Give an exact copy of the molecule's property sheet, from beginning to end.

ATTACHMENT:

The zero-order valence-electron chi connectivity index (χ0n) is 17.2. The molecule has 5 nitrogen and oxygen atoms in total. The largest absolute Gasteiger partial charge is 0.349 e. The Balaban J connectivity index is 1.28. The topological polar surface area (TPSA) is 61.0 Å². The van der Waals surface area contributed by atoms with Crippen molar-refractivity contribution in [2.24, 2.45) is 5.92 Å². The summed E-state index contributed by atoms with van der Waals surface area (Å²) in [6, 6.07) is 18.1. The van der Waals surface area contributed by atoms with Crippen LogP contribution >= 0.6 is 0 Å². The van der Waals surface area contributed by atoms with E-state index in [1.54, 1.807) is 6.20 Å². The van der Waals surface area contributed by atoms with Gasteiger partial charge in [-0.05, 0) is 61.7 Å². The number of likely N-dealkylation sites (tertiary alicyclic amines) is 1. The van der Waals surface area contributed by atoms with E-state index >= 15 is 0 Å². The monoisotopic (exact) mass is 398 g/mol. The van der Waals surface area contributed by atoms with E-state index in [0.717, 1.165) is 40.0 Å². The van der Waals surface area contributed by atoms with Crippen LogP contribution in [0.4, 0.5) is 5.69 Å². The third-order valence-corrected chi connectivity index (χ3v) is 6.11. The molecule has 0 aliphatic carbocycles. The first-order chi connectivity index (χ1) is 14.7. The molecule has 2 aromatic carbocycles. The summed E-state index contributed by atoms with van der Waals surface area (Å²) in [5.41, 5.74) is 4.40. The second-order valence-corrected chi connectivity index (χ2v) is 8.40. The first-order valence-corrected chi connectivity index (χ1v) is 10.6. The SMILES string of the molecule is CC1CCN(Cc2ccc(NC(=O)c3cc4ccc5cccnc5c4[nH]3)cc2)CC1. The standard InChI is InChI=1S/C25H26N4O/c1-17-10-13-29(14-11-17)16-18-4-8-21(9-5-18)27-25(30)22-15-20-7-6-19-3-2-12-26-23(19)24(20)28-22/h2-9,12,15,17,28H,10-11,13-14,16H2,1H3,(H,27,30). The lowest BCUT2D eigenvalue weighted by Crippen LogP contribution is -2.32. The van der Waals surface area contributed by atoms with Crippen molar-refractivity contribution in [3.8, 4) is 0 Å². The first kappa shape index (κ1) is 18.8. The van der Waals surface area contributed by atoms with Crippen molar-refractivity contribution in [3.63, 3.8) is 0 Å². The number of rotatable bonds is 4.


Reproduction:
The zero-order valence-electron chi connectivity index (χ0n) is 17.2. The molecule has 5 nitrogen and oxygen atoms in total. The largest absolute Gasteiger partial charge is 0.349 e. The Balaban J connectivity index is 1.28. The topological polar surface area (TPSA) is 61.0 Å². The van der Waals surface area contributed by atoms with Crippen molar-refractivity contribution in [2.24, 2.45) is 5.92 Å². The summed E-state index contributed by atoms with van der Waals surface area (Å²) in [6, 6.07) is 18.1. The van der Waals surface area contributed by atoms with Crippen LogP contribution >= 0.6 is 0 Å². The van der Waals surface area contributed by atoms with E-state index in [1.54, 1.807) is 6.20 Å². The van der Waals surface area contributed by atoms with Gasteiger partial charge in [-0.05, 0) is 61.7 Å². The number of likely N-dealkylation sites (tertiary alicyclic amines) is 1. The van der Waals surface area contributed by atoms with E-state index >= 15 is 0 Å². The monoisotopic (exact) mass is 398 g/mol. The van der Waals surface area contributed by atoms with E-state index in [0.717, 1.165) is 40.0 Å². The van der Waals surface area contributed by atoms with Crippen LogP contribution in [0.4, 0.5) is 5.69 Å². The third-order valence-corrected chi connectivity index (χ3v) is 6.11. The molecule has 0 aliphatic carbocycles. The first-order chi connectivity index (χ1) is 14.7. The molecule has 2 aromatic carbocycles. The summed E-state index contributed by atoms with van der Waals surface area (Å²) in [5.41, 5.74) is 4.40. The second-order valence-corrected chi connectivity index (χ2v) is 8.40. The first-order valence-corrected chi connectivity index (χ1v) is 10.6. The SMILES string of the molecule is CC1CCN(Cc2ccc(NC(=O)c3cc4ccc5cccnc5c4[nH]3)cc2)CC1. The standard InChI is InChI=1S/C25H26N4O/c1-17-10-13-29(14-11-17)16-18-4-8-21(9-5-18)27-25(30)22-15-20-7-6-19-3-2-12-26-23(19)24(20)28-22/h2-9,12,15,17,28H,10-11,13-14,16H2,1H3,(H,27,30). The lowest BCUT2D eigenvalue weighted by Crippen LogP contribution is -2.32. The van der Waals surface area contributed by atoms with Crippen molar-refractivity contribution in [3.8, 4) is 0 Å². The first kappa shape index (κ1) is 18.8. The van der Waals surface area contributed by atoms with Crippen molar-refractivity contribution in [3.63, 3.8) is 0 Å². The number of rotatable bonds is 4.